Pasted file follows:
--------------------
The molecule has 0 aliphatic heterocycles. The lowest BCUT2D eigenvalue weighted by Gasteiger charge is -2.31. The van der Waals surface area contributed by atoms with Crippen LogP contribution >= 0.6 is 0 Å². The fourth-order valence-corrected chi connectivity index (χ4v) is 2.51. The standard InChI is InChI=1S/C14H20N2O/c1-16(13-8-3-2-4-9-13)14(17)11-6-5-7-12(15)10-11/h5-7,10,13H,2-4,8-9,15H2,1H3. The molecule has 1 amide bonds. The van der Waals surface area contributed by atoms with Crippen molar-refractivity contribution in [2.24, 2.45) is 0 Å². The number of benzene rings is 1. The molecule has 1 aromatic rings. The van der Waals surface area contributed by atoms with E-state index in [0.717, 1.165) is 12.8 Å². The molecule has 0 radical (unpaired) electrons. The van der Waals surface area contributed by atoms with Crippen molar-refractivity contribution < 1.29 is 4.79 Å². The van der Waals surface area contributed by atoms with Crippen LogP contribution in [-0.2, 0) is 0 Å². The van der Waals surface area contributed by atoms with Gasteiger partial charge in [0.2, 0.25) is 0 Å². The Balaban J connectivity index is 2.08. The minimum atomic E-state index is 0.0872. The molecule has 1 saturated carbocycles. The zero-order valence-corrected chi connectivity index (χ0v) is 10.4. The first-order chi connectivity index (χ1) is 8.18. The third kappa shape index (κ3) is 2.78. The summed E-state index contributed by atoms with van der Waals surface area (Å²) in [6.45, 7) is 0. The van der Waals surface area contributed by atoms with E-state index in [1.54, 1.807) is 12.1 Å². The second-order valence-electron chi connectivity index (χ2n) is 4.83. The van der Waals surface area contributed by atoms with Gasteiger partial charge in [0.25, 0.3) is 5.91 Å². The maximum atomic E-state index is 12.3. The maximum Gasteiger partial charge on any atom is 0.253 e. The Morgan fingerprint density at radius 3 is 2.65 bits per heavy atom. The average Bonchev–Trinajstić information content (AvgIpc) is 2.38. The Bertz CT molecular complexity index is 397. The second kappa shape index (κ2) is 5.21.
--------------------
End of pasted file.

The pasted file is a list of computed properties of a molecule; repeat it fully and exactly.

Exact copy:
The molecule has 0 aliphatic heterocycles. The lowest BCUT2D eigenvalue weighted by Gasteiger charge is -2.31. The van der Waals surface area contributed by atoms with Crippen LogP contribution >= 0.6 is 0 Å². The fourth-order valence-corrected chi connectivity index (χ4v) is 2.51. The standard InChI is InChI=1S/C14H20N2O/c1-16(13-8-3-2-4-9-13)14(17)11-6-5-7-12(15)10-11/h5-7,10,13H,2-4,8-9,15H2,1H3. The molecule has 1 amide bonds. The van der Waals surface area contributed by atoms with Crippen molar-refractivity contribution in [2.24, 2.45) is 0 Å². The number of benzene rings is 1. The molecule has 1 aromatic rings. The van der Waals surface area contributed by atoms with E-state index in [0.717, 1.165) is 12.8 Å². The molecule has 0 radical (unpaired) electrons. The van der Waals surface area contributed by atoms with Crippen molar-refractivity contribution < 1.29 is 4.79 Å². The van der Waals surface area contributed by atoms with Crippen LogP contribution in [-0.2, 0) is 0 Å². The van der Waals surface area contributed by atoms with Gasteiger partial charge in [0.2, 0.25) is 0 Å². The Balaban J connectivity index is 2.08. The minimum atomic E-state index is 0.0872. The molecule has 1 saturated carbocycles. The zero-order valence-corrected chi connectivity index (χ0v) is 10.4. The first-order chi connectivity index (χ1) is 8.18. The third kappa shape index (κ3) is 2.78. The summed E-state index contributed by atoms with van der Waals surface area (Å²) in [6.45, 7) is 0. The van der Waals surface area contributed by atoms with E-state index in [1.54, 1.807) is 12.1 Å². The second-order valence-electron chi connectivity index (χ2n) is 4.83. The van der Waals surface area contributed by atoms with Gasteiger partial charge in [0.25, 0.3) is 5.91 Å². The maximum atomic E-state index is 12.3. The maximum Gasteiger partial charge on any atom is 0.253 e. The Morgan fingerprint density at radius 3 is 2.65 bits per heavy atom. The average Bonchev–Trinajstić information content (AvgIpc) is 2.38. The Bertz CT molecular complexity index is 397. The second kappa shape index (κ2) is 5.21.